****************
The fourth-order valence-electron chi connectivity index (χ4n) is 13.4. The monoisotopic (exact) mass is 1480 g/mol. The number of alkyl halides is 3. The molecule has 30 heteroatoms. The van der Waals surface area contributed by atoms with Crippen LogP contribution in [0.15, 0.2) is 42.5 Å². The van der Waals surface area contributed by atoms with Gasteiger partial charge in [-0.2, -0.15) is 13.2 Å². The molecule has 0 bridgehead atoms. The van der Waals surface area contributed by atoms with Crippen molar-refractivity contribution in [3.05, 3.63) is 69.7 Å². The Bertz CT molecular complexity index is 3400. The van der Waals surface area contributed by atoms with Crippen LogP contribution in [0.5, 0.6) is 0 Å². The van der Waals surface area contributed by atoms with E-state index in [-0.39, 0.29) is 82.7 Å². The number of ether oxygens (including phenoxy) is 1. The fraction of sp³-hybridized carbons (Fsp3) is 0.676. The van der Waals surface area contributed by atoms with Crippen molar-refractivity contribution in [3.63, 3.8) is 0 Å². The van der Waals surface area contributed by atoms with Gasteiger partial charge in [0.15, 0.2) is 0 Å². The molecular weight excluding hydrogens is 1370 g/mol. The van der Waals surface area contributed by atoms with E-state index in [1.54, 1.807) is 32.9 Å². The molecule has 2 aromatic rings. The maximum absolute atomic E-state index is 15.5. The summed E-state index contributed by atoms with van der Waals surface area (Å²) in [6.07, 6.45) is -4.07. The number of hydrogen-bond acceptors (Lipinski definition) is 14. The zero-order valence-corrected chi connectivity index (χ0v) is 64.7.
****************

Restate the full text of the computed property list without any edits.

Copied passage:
The fourth-order valence-electron chi connectivity index (χ4n) is 13.4. The monoisotopic (exact) mass is 1480 g/mol. The number of alkyl halides is 3. The molecule has 30 heteroatoms. The van der Waals surface area contributed by atoms with Crippen LogP contribution in [0.15, 0.2) is 42.5 Å². The van der Waals surface area contributed by atoms with Gasteiger partial charge in [-0.2, -0.15) is 13.2 Å². The molecule has 0 bridgehead atoms. The van der Waals surface area contributed by atoms with Crippen molar-refractivity contribution in [3.05, 3.63) is 69.7 Å². The Bertz CT molecular complexity index is 3400. The van der Waals surface area contributed by atoms with Crippen LogP contribution in [0.5, 0.6) is 0 Å². The van der Waals surface area contributed by atoms with E-state index in [-0.39, 0.29) is 82.7 Å². The number of ether oxygens (including phenoxy) is 1. The fraction of sp³-hybridized carbons (Fsp3) is 0.676. The van der Waals surface area contributed by atoms with Crippen molar-refractivity contribution in [3.63, 3.8) is 0 Å². The van der Waals surface area contributed by atoms with Gasteiger partial charge in [0.15, 0.2) is 0 Å². The molecular weight excluding hydrogens is 1370 g/mol. The van der Waals surface area contributed by atoms with E-state index in [1.54, 1.807) is 32.9 Å². The molecule has 2 aromatic rings. The maximum absolute atomic E-state index is 15.5. The summed E-state index contributed by atoms with van der Waals surface area (Å²) in [6.07, 6.45) is -4.07. The number of hydrogen-bond acceptors (Lipinski definition) is 14. The zero-order valence-corrected chi connectivity index (χ0v) is 64.7.